After You Close the Sale -- Stop!

Don't keep talking just to fill the silence. You'll annoy the client. You'll lose the sale.

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By Chelsea Berler

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Opinions expressed by Entrepreneur contributors are their own.

The very best sales advice I can offer is that once your clients or customers agree to buy from you, stop selling. Period. (And know that there are no exceptions to this rule.)

Related: Never Say These 7 Things in Sales

It doesn't matter what you are selling . . . or how you're selling it. It could be marketing and advertising (what I do every day). Or it could be plumbing equipment, office furniture or software. You might be selling in person, or by phone, or online. As soon as the customer says "yes," simply say "thank you." And stop your sales pitch right there.

Then, just say "thanks" and celebrate your achievement.

Shooting yourself in the foot

I have seen terrific salespeople do this time after time: They make the sale, and because they can't stop, they un-sell an already closed sale.

The way this occurs is that even when the sale is done, the salesperson goes on pitching benefits, opportunities and deals. It's so sad to watch them go down, over-selling . . . even when the client has already agreed to buy. It's like these salespeople are wind-up toys with batteries that never stop, even while they keep going and going and going.

The thing that keeps people from stopping

The problem could stem from insecurity combined with nerves. Perhaps these salespeople are not confident enough in their ability, so they keep at it.

When I first started my agency, I was nervous in presenting new creative and marketing ideas and websites to clients. I practiced my sales points over and over, until I felt sure I had them down. But then, I went into the presentation and couldn't stop. I couldn't even tell when the client loved the presentation and bought in on our ideas; I just kept going.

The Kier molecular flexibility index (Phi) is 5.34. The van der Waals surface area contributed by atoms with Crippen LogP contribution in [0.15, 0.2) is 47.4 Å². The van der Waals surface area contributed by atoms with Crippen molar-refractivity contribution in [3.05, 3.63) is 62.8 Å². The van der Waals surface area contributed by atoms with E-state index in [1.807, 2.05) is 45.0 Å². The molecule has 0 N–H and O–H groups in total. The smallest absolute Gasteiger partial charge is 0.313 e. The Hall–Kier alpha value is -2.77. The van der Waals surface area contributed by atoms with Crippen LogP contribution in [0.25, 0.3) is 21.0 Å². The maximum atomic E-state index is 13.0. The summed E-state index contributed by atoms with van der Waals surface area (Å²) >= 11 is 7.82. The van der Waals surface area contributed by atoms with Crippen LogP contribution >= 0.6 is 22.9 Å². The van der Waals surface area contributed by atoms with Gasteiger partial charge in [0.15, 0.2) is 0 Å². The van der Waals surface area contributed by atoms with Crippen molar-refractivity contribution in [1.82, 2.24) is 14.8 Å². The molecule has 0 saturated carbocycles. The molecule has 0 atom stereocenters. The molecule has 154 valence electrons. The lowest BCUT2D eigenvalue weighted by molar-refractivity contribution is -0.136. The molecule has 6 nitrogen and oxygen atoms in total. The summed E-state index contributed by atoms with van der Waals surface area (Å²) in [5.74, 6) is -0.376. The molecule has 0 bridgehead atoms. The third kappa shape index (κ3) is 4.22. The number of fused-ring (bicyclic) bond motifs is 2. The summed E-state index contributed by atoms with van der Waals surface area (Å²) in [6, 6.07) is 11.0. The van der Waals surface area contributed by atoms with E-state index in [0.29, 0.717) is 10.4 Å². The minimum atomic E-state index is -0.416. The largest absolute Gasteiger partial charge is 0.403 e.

Related: This Method of Follow Up Will Definitely Make an Impression

Luckily, after a little more experience and practice, I figured out when the sale was complete, and I learned to stop.

The problem could also originate with what I call "the yakkity-yak syndrome." This is when people talk compulsively, nonstop. They just like to hear themselves talk. So they ramble on and on. Sometimes they aren't even aware of it. They careen down the hill chatting away, until they hit something (or someone) that stops them.

Then again, the problem could simply be inertia. People have a prepared pitch. They want to deliver it in full. So, even when the client agrees to the sale, the pitchman (or woman) continues with the pitch and cannot stop.

Maybe it's just that people hate quiet. When there's a lull in the conversation, they feel the need to fill it with unnecessary talking. It's almost as if they think that if they keep talking, the client can't say "no." But, believe me, they can always say no!

The lesson here is that no matter what the reason, being unable to stop selling is unfortunate and may jeopardize the sale.

When to sell and when to stop . . .

Before you start on your presentation, find out exactly how much time you have. Then, stick to the limit the client has set. It's a monster mistake to go over your time limit and a sure way to lose the client's interest.

During your presentation, be sure to:

  • Build a rapport . . . focus on helping.
  • Listen carefully . . . pay attention to what the client is saying and the questions being asked.
  • Don't talk too much . . . sell by doing, not telling.
  • Address any objections and concern.
  • Be sincere and authentic.
  • Don't push . . . allow the client to discover the solution.
  • Acknowledge that you want the client to buy in on your products or services.

Then, when when clients agree to the sale: STOP. It's that easy. Don't let nerves, insecurities or even quiet tempt you to keep going. Learn to let the silence do the talking for you.

Related: For Success in Sales, Learn Your Customer's Backstory

Chelsea Berler

Entrepreneur, Author and CEO of Solamar

Chelsea Berler, author of The Curious One, is the CEO of Solamar a boutique marketing agency in Birmingham, Ala. She is a champion for people who are driven to bring their talent and greatness into the world on their own terms.


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